This time of year, nonprofit organizations often celebrate their important work (and their coworkers) with parties or other special events. Yours might be a five-course fundraising dinner, or it might be a casual Christmas party at a colleague’s home.
Whether your event is conventional or inventive, public or private, it needs to be on-brand for your organization. Think of it as a way to underscore the reputation you want your organization to have. What are the best ways to reinforce your brand at an event? The answer depends on what your brand is meant to represent.
Below, we’ve outlined three important event-related guidelines. To bring them to life for you, we’ve included some event examples that smartly reflected their nonprofits’ brands—and one event gone awfully wrong.
1. Stay consistent with your brand personality. If you work for a social justice organization with a populist brand, it doesn’t make sense to invite your donors to a chichi cocktail bar. In the same vein, celebrating a grassroots, activist brand in a stuffy ballroom doesn’t send the right message. Get creative. Could you host a scavenger hunt? A concert? Just because you haven’t seen something done before doesn’t mean it won’t work. As a matter of fact, doing something original might be the smartest choice for your brand.
2. Reflect the spirit of the work itself. An animal rights organization shouldn’t host a pig roast, but a vegetarian chili cook-off might be appropriate. For organizations that provide housing or food to the underserved, lavish events can feel insensitive or even offensive. If you do opt for a luxurious celebration, make sure that the benefits to your constituents are easily visible. You might opt to collect canned food at the door of a fancy restaurant, or to give a portion of your catered food to vulnerable populations.
3. Reinforce your messaging at the event. You might kick-start the event by introducing your organization—or its challenges—with the Minute Message Model. Mission Minded client CCH literally served up its tagline on its desserts. Every aspect of your event will shape your audiences’ impressions of you, so choose all your words carefully.
Let’s take a look at some examples.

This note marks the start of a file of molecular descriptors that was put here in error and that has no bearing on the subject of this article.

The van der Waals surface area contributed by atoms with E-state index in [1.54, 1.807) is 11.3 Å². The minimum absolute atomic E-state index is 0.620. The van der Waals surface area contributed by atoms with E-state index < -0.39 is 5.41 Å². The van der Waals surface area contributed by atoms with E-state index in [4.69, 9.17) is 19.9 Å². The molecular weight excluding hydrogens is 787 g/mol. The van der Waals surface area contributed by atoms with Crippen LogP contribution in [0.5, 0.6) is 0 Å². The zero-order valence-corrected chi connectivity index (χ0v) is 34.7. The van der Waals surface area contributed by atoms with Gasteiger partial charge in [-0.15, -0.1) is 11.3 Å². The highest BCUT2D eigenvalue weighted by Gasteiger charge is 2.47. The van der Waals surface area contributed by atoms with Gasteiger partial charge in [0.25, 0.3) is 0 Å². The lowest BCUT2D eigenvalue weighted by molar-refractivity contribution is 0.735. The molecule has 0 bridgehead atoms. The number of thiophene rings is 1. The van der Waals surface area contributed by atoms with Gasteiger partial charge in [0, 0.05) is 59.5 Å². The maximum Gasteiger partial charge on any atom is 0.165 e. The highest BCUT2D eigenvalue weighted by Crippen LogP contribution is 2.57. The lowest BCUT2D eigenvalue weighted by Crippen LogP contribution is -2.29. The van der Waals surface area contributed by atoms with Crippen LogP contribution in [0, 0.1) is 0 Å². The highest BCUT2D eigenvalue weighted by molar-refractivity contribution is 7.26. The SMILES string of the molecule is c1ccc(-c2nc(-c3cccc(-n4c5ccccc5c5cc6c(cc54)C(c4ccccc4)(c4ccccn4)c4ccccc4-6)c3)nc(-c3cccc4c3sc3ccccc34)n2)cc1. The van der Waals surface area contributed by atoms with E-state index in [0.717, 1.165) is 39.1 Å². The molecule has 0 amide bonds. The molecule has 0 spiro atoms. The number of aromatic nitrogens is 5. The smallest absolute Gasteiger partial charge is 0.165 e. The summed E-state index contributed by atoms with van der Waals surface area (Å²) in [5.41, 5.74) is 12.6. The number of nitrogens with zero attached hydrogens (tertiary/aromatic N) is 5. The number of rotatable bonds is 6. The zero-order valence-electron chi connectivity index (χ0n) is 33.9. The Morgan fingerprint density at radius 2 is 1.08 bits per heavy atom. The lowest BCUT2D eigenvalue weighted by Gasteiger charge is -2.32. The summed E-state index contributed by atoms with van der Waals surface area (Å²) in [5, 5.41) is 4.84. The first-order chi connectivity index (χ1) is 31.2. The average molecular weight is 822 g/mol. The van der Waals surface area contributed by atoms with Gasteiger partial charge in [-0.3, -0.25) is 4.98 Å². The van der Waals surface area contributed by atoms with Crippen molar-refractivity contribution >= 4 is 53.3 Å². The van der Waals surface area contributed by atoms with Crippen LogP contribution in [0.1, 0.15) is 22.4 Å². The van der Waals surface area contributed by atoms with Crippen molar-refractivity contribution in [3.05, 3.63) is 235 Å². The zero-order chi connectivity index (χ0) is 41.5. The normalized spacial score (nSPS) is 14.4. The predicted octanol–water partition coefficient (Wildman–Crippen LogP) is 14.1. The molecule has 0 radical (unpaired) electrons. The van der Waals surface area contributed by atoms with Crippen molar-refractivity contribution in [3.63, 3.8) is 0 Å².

Charity:water is an iconoclastic brand, so it makes sense that it would pioneer a new way to collect donations at one of its events. At his 31st birthday party (which was also the launch party for charity: water), founder Scott Harrison charged his friends $20 at the door and raised $15,000 for clean water projects. This innovative approach corresponds with the brand’s mantra: one person’s simple act of benevolence can change the lives of far-away villagers with something as simple as water. Today, the organization’s birthday project invites people to collect donations instead of gifts on their birthdays.
Mission Minded client the Children’s Museum of Denver celebrated its 40th birthday with a grown-up crowd. That didn’t mean they had to act grown up. Instead, they chose a Willy Wonka theme, complete with elaborate invitations and candy prizes.
Mike Yankovich, the Museum’s executive director, ordered an authentic Willy Wonka costume from London so he could set the right tone. Altogether, the event really embodied the playfulness and childlike spirit that characterize the museum’s personality.
Similarly, the Museum once planned a board retreat in a remote, agricultural setting. In addition to discussing business, board members had the opportunity to churn butter by hand. In this way, the Museum actively reminded its board of their core values: childlike learning, discovery, and joy.
Mission Minded client B612 Foundation recently participated in Nerd Nite at Sea, a collaboration between Nerd Nite SF and the Bay Area Science Festival. B612 Foundation consists of the nation’s sharpest scientific minds, who work together to prevent disastrous asteroid collisions. Nerd Nite, with its emphasis on learning, was the perfect setting for the Foundation’s expert brand. The event took place aboard the U.S.S. Hornet, which once carried astronauts from Apollo 11. Not only did the setting conjure B612 Foundation’s work, but Rusty Schweickart, a former NASA astronaut and co-founder of the Foundation, was also there to give a talk about his work.
A word of caution: nonprofits working in the social services sector need to be especially careful of the image their events project. If anything is inappropriate for an antigambling organization, it’s a trip to Las Vegas. See for yourself:
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